Help UK non-dom with IHT

They say change brings opportunity, so the optimists among you can rejoice (maybe) because, thanks to the present government, a whole new range of clients need your advice (perhaps)
Why the equivocation? Well, until recently, it seemed certain that changes affecting the taxation of non-UK domiciliaries (non-doms), which were included in the March 2017 version of the Finance Bill 2017, would come into effect on 6 April 2017, as planned.
Then the election was announced. Suddenly the imperative was to get a semblance of the Finance Bill onto the statute books before parliament dissolved.
Something had to give and that something, among other things, was the removal of all the proposed non-dom tax changes legislation.
However, the government has confirmed its intention to bring forward the same provisions in a new Finance Bill, should it be returned to power; so if there has been a reprieve, it may be only temporary.
In fact, the prevailing view is the reprieve is illusory because the reintroduced provisions will have retrospective effect from 6 April 2017.
There will shortly be a real need for advice to reassure non-doms that they can invest into the UK without losing 40 per cent of their investment to IHT.
And therein lies the opportunity, because the new law would see all non-doms liable to inheritance tax (IHT) on their UK residential property.
When are non-doms exposed to IHT?
Generally speaking, non-doms are only exposed to IHT on their personally held UK situated assets. In addition, every non-dom benefits from the IHT nil rate band, meaning that currently no IHT is payable on the first £325,000 of UK situated assets on death, assuming no lifetime gifts of UK situs assets.
UK residential property is a UK situs asset, of course, but in the past, non-doms wishing to own UK residential property would simply purchase it through an offshore company.
By interposing the company between themselves and the UK property, their ownership was of the shares of the offshore company – a non-UK situs asset not liable to IHT – and so, on the non-dom’s death, the UK property passed free of IHT to the next generation.
What about long-term UK resident non-doms?
The position of long term UK resident non-doms is slightly different. Once they had been resident in the UK for 17 out of the past 20 UK tax years (the new rules propose a reduction to 15 out of the previous 20 UK tax years), they become deemed UK domiciled for IHT purposes, regardless of what their actual domicile is.
Ignoring old estate duty double tax conventions, which can save the day in a few limited circumstances, deemed UK doms are liable to IHT on their worldwide, personally held assets.
Non-UK situated assets held in offshore trusts where the trust was created, and the transfer occurred, prior to deemed UK dom status starting, continued to be sheltered from IHT.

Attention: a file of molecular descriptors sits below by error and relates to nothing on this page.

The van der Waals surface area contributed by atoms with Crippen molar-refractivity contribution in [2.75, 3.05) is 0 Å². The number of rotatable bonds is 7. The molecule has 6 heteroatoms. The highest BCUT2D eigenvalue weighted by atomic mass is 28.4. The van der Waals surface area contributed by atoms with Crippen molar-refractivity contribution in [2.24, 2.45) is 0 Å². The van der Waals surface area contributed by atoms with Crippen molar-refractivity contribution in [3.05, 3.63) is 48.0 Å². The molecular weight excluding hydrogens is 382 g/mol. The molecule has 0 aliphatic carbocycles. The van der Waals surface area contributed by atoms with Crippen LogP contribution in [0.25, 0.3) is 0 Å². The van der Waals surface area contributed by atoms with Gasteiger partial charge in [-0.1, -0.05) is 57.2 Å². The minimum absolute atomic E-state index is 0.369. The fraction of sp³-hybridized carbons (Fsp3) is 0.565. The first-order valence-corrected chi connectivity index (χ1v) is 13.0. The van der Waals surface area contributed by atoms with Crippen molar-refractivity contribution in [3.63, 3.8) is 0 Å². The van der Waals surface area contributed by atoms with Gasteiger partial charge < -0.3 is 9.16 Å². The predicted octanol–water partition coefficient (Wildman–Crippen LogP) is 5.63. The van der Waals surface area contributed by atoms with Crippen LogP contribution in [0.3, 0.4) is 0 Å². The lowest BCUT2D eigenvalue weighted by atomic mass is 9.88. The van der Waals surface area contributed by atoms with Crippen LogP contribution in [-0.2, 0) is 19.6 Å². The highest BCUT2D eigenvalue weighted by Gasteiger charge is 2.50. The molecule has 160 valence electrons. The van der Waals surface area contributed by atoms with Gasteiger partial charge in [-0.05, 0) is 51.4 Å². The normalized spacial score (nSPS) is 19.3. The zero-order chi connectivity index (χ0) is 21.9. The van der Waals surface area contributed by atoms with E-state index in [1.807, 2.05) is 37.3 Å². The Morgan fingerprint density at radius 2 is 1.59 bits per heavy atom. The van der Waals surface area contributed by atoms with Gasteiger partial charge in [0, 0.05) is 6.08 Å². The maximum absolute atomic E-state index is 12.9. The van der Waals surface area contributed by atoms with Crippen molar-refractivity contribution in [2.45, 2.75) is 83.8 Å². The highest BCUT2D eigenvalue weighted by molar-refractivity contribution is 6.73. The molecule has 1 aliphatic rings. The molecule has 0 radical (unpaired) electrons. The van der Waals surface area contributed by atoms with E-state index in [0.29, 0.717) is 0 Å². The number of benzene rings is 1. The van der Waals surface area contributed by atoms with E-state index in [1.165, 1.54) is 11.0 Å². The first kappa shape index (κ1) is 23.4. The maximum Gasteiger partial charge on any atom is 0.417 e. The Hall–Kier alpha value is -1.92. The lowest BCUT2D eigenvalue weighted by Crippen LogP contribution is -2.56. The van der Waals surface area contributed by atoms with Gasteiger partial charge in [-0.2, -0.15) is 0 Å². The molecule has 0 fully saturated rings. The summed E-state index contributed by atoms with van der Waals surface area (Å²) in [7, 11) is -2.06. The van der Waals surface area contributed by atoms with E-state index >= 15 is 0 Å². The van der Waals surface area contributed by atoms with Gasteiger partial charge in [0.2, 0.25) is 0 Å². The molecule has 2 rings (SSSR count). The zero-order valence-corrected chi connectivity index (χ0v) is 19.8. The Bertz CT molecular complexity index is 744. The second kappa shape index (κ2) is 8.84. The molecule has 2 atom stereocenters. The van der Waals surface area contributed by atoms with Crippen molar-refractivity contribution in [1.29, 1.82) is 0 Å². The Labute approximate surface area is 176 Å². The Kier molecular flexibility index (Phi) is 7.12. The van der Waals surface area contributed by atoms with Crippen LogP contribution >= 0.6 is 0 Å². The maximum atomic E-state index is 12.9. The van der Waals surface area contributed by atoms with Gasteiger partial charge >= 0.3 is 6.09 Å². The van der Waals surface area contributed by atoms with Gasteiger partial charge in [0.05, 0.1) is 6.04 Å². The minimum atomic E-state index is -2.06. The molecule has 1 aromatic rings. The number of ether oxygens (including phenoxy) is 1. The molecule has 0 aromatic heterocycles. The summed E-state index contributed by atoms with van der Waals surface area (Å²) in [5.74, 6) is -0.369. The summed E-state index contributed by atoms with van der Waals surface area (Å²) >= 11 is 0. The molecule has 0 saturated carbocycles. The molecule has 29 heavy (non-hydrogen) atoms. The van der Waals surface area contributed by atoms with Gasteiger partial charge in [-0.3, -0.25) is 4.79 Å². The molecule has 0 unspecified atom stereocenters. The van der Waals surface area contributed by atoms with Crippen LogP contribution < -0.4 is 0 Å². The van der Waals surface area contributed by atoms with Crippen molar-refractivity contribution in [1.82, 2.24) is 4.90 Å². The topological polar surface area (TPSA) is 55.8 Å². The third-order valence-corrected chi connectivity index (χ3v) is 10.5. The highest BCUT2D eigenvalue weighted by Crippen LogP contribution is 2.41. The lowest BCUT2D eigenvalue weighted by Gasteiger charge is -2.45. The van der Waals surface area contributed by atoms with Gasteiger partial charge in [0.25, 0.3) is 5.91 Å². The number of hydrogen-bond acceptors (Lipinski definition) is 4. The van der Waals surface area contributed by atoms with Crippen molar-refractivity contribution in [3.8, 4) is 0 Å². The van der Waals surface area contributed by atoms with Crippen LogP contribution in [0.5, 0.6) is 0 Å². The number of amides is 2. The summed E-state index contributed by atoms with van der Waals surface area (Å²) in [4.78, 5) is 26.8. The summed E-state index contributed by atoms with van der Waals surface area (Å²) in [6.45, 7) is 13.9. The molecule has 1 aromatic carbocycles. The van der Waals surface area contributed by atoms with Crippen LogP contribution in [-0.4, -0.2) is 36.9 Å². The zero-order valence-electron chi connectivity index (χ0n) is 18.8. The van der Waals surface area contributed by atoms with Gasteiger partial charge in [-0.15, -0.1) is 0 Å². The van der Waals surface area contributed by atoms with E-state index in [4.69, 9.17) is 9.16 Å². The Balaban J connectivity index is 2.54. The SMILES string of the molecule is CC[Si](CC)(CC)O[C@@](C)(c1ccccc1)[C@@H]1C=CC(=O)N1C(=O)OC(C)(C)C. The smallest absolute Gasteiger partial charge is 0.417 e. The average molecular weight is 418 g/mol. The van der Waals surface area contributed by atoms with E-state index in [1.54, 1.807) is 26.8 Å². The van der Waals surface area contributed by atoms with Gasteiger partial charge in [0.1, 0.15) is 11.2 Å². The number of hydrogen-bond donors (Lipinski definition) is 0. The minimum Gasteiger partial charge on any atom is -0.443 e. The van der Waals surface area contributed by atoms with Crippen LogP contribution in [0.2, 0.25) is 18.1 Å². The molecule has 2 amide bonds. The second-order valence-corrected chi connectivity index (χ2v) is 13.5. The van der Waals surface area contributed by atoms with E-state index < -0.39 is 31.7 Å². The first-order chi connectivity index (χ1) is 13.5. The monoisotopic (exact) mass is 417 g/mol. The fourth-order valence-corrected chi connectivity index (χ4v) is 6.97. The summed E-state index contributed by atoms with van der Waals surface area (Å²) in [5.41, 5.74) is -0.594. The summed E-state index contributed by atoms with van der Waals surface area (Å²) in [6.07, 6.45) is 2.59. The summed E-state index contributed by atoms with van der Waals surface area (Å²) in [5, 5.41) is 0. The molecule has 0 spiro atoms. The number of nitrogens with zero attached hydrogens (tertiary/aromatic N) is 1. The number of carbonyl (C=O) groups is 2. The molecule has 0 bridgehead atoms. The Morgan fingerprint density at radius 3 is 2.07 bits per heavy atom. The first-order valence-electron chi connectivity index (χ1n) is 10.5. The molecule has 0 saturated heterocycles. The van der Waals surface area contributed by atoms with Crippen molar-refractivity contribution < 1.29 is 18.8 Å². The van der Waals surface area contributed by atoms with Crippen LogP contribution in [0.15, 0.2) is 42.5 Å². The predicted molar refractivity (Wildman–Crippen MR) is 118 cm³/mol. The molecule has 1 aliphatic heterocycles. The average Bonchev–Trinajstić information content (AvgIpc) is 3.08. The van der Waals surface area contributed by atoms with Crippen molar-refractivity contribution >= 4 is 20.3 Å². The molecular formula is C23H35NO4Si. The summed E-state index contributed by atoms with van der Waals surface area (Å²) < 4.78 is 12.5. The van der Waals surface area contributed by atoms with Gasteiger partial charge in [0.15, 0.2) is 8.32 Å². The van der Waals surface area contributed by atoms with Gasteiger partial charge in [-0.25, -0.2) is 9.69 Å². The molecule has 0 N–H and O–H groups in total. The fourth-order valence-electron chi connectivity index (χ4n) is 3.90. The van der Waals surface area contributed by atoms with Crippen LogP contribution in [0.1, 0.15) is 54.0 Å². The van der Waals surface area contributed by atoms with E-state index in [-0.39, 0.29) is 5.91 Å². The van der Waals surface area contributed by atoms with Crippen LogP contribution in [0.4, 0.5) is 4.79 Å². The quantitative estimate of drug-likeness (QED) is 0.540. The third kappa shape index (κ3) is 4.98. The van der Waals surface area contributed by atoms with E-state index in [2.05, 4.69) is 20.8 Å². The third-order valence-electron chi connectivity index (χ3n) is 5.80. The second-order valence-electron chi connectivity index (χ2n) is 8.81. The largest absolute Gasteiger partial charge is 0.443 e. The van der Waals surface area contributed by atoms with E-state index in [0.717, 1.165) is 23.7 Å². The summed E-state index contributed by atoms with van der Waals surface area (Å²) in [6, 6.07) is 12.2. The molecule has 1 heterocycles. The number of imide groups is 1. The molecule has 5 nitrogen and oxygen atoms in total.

Offshore companies
If the government’s changes come to pass, the use of offshore companies to own UK residential property will no longer provide an IHT shelter. This will be the case for all non-doms, regardless of whether they are UK resident or not, or are deemed UK domiciled or not.
An interest in 5 per cent or more of a closely held offshore company, or partnership, which in turn owns, directly or indirectly, an interest in UK residential property of any kind, would be liable to IHT in the hands of the owner.
Further, any loan to or collateral given to another to enable that other to acquire UK residential property will also be a chargeable asset for IHT purposes.
Whole new band of IHT payers
If the changes are made, it seems that a whole new band of IHT taxpayers will be created – residential property owning non-doms.
Many will come from jurisdictions which do not impose an estate or inheritance tax on death and will have no idea of the complexities of the IHT legislation – the IHT implications of making gifts with reservation of benefit (GROBs), for example.
Hence, if the changes are made, there will shortly be a real need for advice to reassure non-doms that they can invest into the UK without losing 40 per cent of their investment to IHT.
What sort of solutions might work?
Many of the IHT planning solutions currently used by UK doms will be of equal importance to non-doms.
If these IHT changes come into effect, individuals are likely to start purchasing new UK residential property in their own names, rather than through an offshore entity, or removing existing properties from offshore structures into personal ownership.
Some may work on the basis of selling their UK real estate before death is likely but they may not be familiar with using term life cover written in trust to cover the IHT risk.
Married couples, both of whom have a non-UK domicile, can also take advantage of the generous, 100 per cent IHT spouse exemption on death.
Writing a UK will, ensuring that UK residential property passes to the surviving spouse after the first death, either outright or in a will trust giving the surviving spouse a life interest, will defer the IHT until the second death.
If the surviving spouse sells the UK property and moves the proceeds abroad before their death, IHT may be legitimately avoided altogether.
Non-doms need to be made aware that gifts of UK residential property in lifetime, perhaps to the next generation, could have IHT implications if the gift is not survived by seven years. Again, term life cover may have a role to play.
However, the IHT legislation disapplies, the GROB rules in certain situations where gifts of shares of property are made.
A time when both UK doms and non-doms need high quality IHT planning advice may soon be upon us.
Helena Luckhurst is a Partner at Fladgate LLP
Helena Luckhurst

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